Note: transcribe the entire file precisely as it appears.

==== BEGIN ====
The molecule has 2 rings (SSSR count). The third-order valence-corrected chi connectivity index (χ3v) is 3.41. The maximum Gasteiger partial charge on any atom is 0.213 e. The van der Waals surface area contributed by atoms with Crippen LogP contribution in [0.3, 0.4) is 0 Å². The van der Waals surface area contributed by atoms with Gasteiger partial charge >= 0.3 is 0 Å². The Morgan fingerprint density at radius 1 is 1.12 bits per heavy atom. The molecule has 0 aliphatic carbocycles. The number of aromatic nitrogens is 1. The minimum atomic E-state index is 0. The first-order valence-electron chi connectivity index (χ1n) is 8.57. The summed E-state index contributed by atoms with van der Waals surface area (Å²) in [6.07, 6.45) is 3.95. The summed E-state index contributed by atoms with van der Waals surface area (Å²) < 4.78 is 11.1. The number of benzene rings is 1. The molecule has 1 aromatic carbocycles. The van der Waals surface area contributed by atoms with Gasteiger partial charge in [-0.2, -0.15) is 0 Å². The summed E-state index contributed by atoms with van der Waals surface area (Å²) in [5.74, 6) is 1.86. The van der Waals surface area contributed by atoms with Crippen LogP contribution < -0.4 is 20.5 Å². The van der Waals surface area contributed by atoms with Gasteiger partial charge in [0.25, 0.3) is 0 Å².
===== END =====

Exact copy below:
The molecule has 2 rings (SSSR count). The third-order valence-corrected chi connectivity index (χ3v) is 3.41. The maximum Gasteiger partial charge on any atom is 0.213 e. The van der Waals surface area contributed by atoms with Crippen LogP contribution in [0.3, 0.4) is 0 Å². The van der Waals surface area contributed by atoms with Gasteiger partial charge >= 0.3 is 0 Å². The Morgan fingerprint density at radius 1 is 1.12 bits per heavy atom. The molecule has 0 aliphatic carbocycles. The number of aromatic nitrogens is 1. The minimum atomic E-state index is 0. The first-order valence-electron chi connectivity index (χ1n) is 8.57. The summed E-state index contributed by atoms with van der Waals surface area (Å²) in [6.07, 6.45) is 3.95. The summed E-state index contributed by atoms with van der Waals surface area (Å²) < 4.78 is 11.1. The number of benzene rings is 1. The molecule has 1 aromatic carbocycles. The van der Waals surface area contributed by atoms with Gasteiger partial charge in [-0.2, -0.15) is 0 Å². The summed E-state index contributed by atoms with van der Waals surface area (Å²) in [5.74, 6) is 1.86. The van der Waals surface area contributed by atoms with Crippen LogP contribution < -0.4 is 20.5 Å². The van der Waals surface area contributed by atoms with Gasteiger partial charge in [0.25, 0.3) is 0 Å².